He always indicates the weight and describes how thick or thin the different parts are in relation to each other(bell, bow, edge) as well as posting a photo of he profile of the cymbal.

For experienced drummers this really helps to get a "feel" for the cymbal.
 

Rattlin' Bones

Gold Member
A start and an end - for hand-hammered cymbals for my last purchase I wanted a light ride cymbal so it would be quiet and also a bit of wash: more wash/ less ping. So I only looked only at cymbals 1900 grams or less. The one I picked is very thin (20" and under 1,700 grams) and sounds like shimmering glass, with a beautiful wash plus a quick decay. No stick metallic ping. I knew a 3000 gram Zildjian thick piece of metal would sound like a dull wood stick hitting a piece of heavy plate metal maybe a lot of ping but not much character or musicality no shimmer no wash. I used grams to start my search and end my search.
 

wildbill

Platinum Member
Definitely interesting. I got curious enough to take a peek at mycymbal.com -memphis drum shop.

For 20" rides, out of 428 listed, the heaviest is the AAX Metal ride at 3308, and the lightest is 1400 Bos. Master Vintage flat at 1400 even.
I've got hi hat bottoms that weigh that much, ha ha.

What I found more interesting though are the differences in cymbals that are very close in weight.

For example, these two cymbals are only 2 grams apart:
Meinl Byzance Extra Dry Medium at 2589- https://memphisdrumshop.com/meinl-20-byzance-extra-dry-medium-ride-cymbal-b20edmr-1062016eee
and the Sabian AA Medium Briliiant at 2587- https://memphisdrumshop.com/sabian-20-aa-medium-ride-cymbal-brilliant-22012b-1021315s

meinl-20-byzance-extra-dry-medium-ride-cymbal-b20edmr-1062016eee_1.jpg


sabian-20-aa-medium-ride-cymbal-brilliant-22012b-1021315s_1.jpg


There are sound clips on those links that show the extreme difference in sound.


Edit - one more example:

2435g: https://memphisdrumshop.com/meinl-20-byzance-dark-raw-bell-ride-cymbal-b20rbr-1062016ggg

2433g: https://memphisdrumshop.com/used-zildjian-20-a-custom-ride-cymbal-ua20518-1042617z
 
Last edited:

opentune

Platinum Member
quite the research Wildbill.
Just noticed in one of those vids the MyCymbal kit was a Gretsch and NOT the usual Yamaha Maple or Birch Custom.
I do kinda agree with the OP that at first pass you can help yourself narrow down a lot knowing what weight range you are interested in, at least for a cymbal of a given class (say lathed vs dry, vs heavily hammered etc.).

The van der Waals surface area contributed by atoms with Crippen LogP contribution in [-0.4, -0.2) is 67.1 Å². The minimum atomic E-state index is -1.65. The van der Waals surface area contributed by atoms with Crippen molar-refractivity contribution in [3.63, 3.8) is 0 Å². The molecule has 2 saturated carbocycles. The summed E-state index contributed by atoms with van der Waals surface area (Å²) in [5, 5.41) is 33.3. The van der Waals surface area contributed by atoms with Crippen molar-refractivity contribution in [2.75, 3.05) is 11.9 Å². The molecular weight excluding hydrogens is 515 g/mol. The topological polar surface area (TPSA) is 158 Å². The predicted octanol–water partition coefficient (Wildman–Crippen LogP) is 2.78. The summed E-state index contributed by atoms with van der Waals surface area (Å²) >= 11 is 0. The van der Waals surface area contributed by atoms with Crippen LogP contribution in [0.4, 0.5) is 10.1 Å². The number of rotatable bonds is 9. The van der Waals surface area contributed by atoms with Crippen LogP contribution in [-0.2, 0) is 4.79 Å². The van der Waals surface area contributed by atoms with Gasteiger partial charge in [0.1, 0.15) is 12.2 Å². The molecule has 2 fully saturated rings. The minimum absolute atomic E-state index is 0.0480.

wildbill

Platinum Member
Ya - I know.
Not a fair comparison, without taking a lot of other stuff into consideration.
But yes - weight can be a starting point.
 

larryace

"Uncle Larry"
This thread is good timing for me. I just today grabbed a new Agop ride from Memphis Drum Shop/MyCymbal.com and I finally paid attention to the grams.

I really like that I'm buying the exact cymbal I'm hearing. Otherwise, I wouldn't buy online.

My particular cymbal that I pulled the trigger on was removed from the website post haste too. (Indris Muhammed 22" ride) They say it's heavier than most Agop rides of that size. I liked it's sound the best.

I did this only once before at mycymbal.com with my first Agop cymbal, and it sounded exactly like what I expected it to sound from hearing the soundfile online. I did order some Soultone hi hat cymbals online, but I didn't get to hear them first. Luckily that worked out OK.

I never paid much attention to the gram thing. I honestly don't know why. I geek out on everything else. Of the 3 choices they offered in the model I wanted, one was 3092 grams, one was 3201, and the one I liked best (not by much) weighed in at 3218 grams. So the gram weight finally does interest me. Just in the last few days too. Strange. Hey it's even more to geek out on :)
 

Dr_Watso

Platinum Member
By the gram is an okay way of doing it I suppose.










But you get a good discount if you go for an ounce or more.
 
Definitely interesting. I got curious enough to take a peek at mycymbal.com -memphis drum shop.

For 20" rides, out of 428 listed, the heaviest is the AAX Metal ride at 3308, and the lightest is 1400 Bos. Master Vintage flat at 1400 even.
I've got hi hat bottoms that weigh that much, ha ha.

What I found more interesting though are the differences in cymbals that are very close in weight.

For example, these two cymbals are only 2 grams apart:
Meinl Byzance Extra Dry Medium at 2589- https://memphisdrumshop.com/meinl-20-byzance-extra-dry-medium-ride-cymbal-b20edmr-1062016eee
and the Sabian AA Medium Briliiant at 2587- https://memphisdrumshop.com/sabian-20-aa-medium-ride-cymbal-brilliant-22012b-1021315s
(Links don't work unless you copy and paste)

meinl-20-byzance-extra-dry-medium-ride-cymbal-b20edmr-1062016eee_1.jpg


sabian-20-aa-medium-ride-cymbal-brilliant-22012b-1021315s_1.jpg


There are sound clips on those links that show the extreme difference in sound.


Edit - one more example:

2435g: https://memphisdrumshop.com/meinl-20-byzance-dark-raw-bell-ride-cymbal-b20rbr-1062016ggg

2433g: https://memphisdrumshop.com/used-zildjian-20-a-custom-ride-cymbal-ua20518-1042617z

You're as neurotic as I am, and yup, you found some good examples of different sounding cymbals of the same weight. (I kind of liked one of the Byzances.) I did focus the bulk of my search within the Zlidjian family though.